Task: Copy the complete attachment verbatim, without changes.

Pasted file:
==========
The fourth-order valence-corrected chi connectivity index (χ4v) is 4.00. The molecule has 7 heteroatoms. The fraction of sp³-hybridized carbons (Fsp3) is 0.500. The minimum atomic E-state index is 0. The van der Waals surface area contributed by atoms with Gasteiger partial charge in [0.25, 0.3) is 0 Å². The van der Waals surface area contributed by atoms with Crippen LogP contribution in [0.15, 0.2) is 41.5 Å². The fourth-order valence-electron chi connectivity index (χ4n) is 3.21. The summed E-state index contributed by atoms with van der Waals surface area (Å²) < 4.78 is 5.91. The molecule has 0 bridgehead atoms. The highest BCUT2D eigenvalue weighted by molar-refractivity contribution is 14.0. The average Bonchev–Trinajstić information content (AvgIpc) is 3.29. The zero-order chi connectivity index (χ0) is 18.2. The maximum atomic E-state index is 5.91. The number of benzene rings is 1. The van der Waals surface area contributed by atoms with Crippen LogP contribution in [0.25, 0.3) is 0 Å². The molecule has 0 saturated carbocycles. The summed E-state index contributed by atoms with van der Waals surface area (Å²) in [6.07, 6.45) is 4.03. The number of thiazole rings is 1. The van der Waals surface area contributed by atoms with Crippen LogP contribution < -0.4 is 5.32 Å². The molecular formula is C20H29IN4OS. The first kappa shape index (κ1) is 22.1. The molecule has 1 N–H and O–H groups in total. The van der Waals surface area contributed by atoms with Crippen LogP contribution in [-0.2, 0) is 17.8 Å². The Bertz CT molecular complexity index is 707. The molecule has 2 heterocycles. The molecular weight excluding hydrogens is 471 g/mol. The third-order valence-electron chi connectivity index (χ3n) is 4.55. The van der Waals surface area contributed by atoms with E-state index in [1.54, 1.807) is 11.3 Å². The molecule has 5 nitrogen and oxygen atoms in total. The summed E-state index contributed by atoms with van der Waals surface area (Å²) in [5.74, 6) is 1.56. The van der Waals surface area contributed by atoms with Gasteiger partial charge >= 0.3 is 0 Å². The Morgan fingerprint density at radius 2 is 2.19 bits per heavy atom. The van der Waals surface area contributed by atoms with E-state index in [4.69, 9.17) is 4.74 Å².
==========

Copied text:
The fourth-order valence-corrected chi connectivity index (χ4v) is 4.00. The molecule has 7 heteroatoms. The fraction of sp³-hybridized carbons (Fsp3) is 0.500. The minimum atomic E-state index is 0. The van der Waals surface area contributed by atoms with Gasteiger partial charge in [0.25, 0.3) is 0 Å². The van der Waals surface area contributed by atoms with Crippen LogP contribution in [0.15, 0.2) is 41.5 Å². The fourth-order valence-electron chi connectivity index (χ4n) is 3.21. The summed E-state index contributed by atoms with van der Waals surface area (Å²) < 4.78 is 5.91. The molecule has 0 bridgehead atoms. The highest BCUT2D eigenvalue weighted by molar-refractivity contribution is 14.0. The average Bonchev–Trinajstić information content (AvgIpc) is 3.29. The zero-order chi connectivity index (χ0) is 18.2. The maximum atomic E-state index is 5.91. The number of benzene rings is 1. The van der Waals surface area contributed by atoms with Crippen LogP contribution in [0.25, 0.3) is 0 Å². The molecule has 0 saturated carbocycles. The summed E-state index contributed by atoms with van der Waals surface area (Å²) in [6.07, 6.45) is 4.03. The number of thiazole rings is 1. The van der Waals surface area contributed by atoms with Crippen LogP contribution < -0.4 is 5.32 Å². The molecular formula is C20H29IN4OS. The first kappa shape index (κ1) is 22.1. The molecule has 1 N–H and O–H groups in total. The van der Waals surface area contributed by atoms with Crippen LogP contribution in [-0.2, 0) is 17.8 Å². The Bertz CT molecular complexity index is 707. The molecule has 2 heterocycles. The molecular weight excluding hydrogens is 471 g/mol. The third-order valence-electron chi connectivity index (χ3n) is 4.55. The van der Waals surface area contributed by atoms with E-state index in [1.54, 1.807) is 11.3 Å². The molecule has 5 nitrogen and oxygen atoms in total. The summed E-state index contributed by atoms with van der Waals surface area (Å²) in [5.74, 6) is 1.56. The van der Waals surface area contributed by atoms with Gasteiger partial charge >= 0.3 is 0 Å². The Morgan fingerprint density at radius 2 is 2.19 bits per heavy atom. The van der Waals surface area contributed by atoms with E-state index in [4.69, 9.17) is 4.74 Å².